Valley of Fire State Park
The Valley of Fire is a breathtaking experience in wide-open spaces, vast sky, and marvelous, colorful geology which rivals the Painted Desert. All the more charming because of its limited scale, you experience a wide variety in a short distance. It’s the perfect day trip, doesn’t require a 4 wheel drive (although that’s always more fun and opens up new possibilities), and will get you back for dinner on the The Strip.
Take I-15 north out of Las Vegas and you pass the Las Vegas Motor Speedway and head into open desert. Just a half an hour from Downtown Vegas and you turn at Crystal onto the narrow Valley of Fire Highway (NV 169) drawing you east into brown nothingness capped by an endless cerulean sky.
Stop at the Indian casino and gas station for supplies because there are no food or drink vendors in the Park.
Twist and turns herald the change of landscape and a final turn with a sweeping view of the valley ahead highlighted by a narrow strip of blue that is an arm of Lake Mead in the distance. This is a Nevada State Park with a ranger station at the entrance collecting $5 fees per car and dispensing maps and other travelers’ aids with courtesy and smile.
The famous iron oxide red rocks crop up from the desert floor, forming amazing sculptures from ancient sand dunes captured millions of years ago and slowly eroded into exotic and intricate designs by eons of wind and rain. Some are craggy, with wild eyes of caves and caverns staring blackly in the afternoon sun. Some are like beehives, carefully layered and smoothly undulating in their battle with time. Some are animal shapes, so expertly crafted that not even a vivid imagination is required.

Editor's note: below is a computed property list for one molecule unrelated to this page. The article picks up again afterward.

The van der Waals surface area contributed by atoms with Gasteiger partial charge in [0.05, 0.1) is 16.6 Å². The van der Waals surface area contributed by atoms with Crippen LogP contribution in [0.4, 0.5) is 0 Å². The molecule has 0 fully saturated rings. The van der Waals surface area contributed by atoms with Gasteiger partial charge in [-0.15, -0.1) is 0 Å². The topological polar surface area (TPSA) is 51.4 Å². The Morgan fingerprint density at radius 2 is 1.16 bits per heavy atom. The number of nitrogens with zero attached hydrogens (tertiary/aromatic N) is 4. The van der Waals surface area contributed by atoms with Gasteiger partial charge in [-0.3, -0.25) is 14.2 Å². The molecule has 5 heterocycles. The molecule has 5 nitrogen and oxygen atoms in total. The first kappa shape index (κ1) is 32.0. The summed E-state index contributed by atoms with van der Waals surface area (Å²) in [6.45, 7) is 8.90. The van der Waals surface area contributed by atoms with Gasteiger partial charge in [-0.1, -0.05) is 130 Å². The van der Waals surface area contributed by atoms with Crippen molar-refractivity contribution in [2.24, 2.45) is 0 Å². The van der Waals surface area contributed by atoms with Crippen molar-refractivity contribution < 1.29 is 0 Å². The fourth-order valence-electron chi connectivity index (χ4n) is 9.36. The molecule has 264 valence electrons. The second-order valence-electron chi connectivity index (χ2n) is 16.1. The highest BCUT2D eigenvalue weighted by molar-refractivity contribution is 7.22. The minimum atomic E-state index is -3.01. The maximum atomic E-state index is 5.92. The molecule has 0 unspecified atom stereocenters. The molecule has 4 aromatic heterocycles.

First stop of interest is Arch Rock with an adjacent camp ground. Next on the same loop is Atlatl rock where the Park Service has built stairs for viewing of a set of petroglyphs (Native American Rock Art). An atlatis a notched stick used to throw primitive spears; its use as a hunting weapon depicted in the carved characters.
The area with petrified logs contains a windy dirt path where you are more struck by the silence of the desert than impressed with the scanty few logs displayed behind protective chain link fence. A lizard perfectly camouflaged hints at the abundant wildlife masked by the harsh terrain.
The Visitor Center is well-designed, blending into the backdrop of rusty rocks with a series of displays to educate on the geology, the Native American history and the role of "white man." Caution: there is no restaurant or snack bar at the Center. I re-iterate that you really must bring your own food and drink to the park.
Taking the road from the parking lot of the Visitor Center towards White Domes is really the most spectacular part of the day. The views are breathtaking, with the pavement winding through a narrow canyon-like gulch only to open onto a magnificent vista of rainbow colored rocks framed by white mounds in the distance under an umbrella of azure sky. Red sand lines the sides of the road, accentuated with deep green growth stubbornly defying the arid harshness of the mars-like landscape. Small blooms and flowering succulents appear magically where nothing should thrive.
You can exit the Park by way of NV 169, going north to Overton for a beer or an ice cream, then joining I-15 to speed back south to the City. Or you can exit to NV 169, turn right, then right again on NV 167 (Northshore Dr) for a charming scenic tour back to Las Vegas through still more beautiful terrain.